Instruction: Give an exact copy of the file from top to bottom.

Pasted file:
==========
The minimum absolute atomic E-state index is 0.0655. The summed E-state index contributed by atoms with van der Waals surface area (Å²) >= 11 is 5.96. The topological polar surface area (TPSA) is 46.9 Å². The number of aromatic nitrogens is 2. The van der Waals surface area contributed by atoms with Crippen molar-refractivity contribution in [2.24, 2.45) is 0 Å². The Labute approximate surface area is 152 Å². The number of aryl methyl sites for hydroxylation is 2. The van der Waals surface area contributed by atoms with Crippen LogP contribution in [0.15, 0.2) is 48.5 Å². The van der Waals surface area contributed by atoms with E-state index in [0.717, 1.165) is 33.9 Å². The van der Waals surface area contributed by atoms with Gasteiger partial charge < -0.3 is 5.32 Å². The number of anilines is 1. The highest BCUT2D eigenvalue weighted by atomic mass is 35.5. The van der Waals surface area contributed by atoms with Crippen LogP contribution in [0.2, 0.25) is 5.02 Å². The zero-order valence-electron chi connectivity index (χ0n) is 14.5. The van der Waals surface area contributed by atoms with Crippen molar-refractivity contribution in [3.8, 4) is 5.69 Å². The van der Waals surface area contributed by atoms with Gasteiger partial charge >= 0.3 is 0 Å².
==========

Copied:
The minimum absolute atomic E-state index is 0.0655. The summed E-state index contributed by atoms with van der Waals surface area (Å²) >= 11 is 5.96. The topological polar surface area (TPSA) is 46.9 Å². The number of aromatic nitrogens is 2. The van der Waals surface area contributed by atoms with Crippen molar-refractivity contribution in [2.24, 2.45) is 0 Å². The Labute approximate surface area is 152 Å². The number of aryl methyl sites for hydroxylation is 2. The van der Waals surface area contributed by atoms with Crippen LogP contribution in [0.15, 0.2) is 48.5 Å². The van der Waals surface area contributed by atoms with E-state index in [0.717, 1.165) is 33.9 Å². The van der Waals surface area contributed by atoms with Gasteiger partial charge < -0.3 is 5.32 Å². The number of anilines is 1. The highest BCUT2D eigenvalue weighted by atomic mass is 35.5. The van der Waals surface area contributed by atoms with Crippen LogP contribution in [0.2, 0.25) is 5.02 Å². The zero-order valence-electron chi connectivity index (χ0n) is 14.5. The van der Waals surface area contributed by atoms with Crippen molar-refractivity contribution in [3.8, 4) is 5.69 Å². The van der Waals surface area contributed by atoms with Gasteiger partial charge >= 0.3 is 0 Å².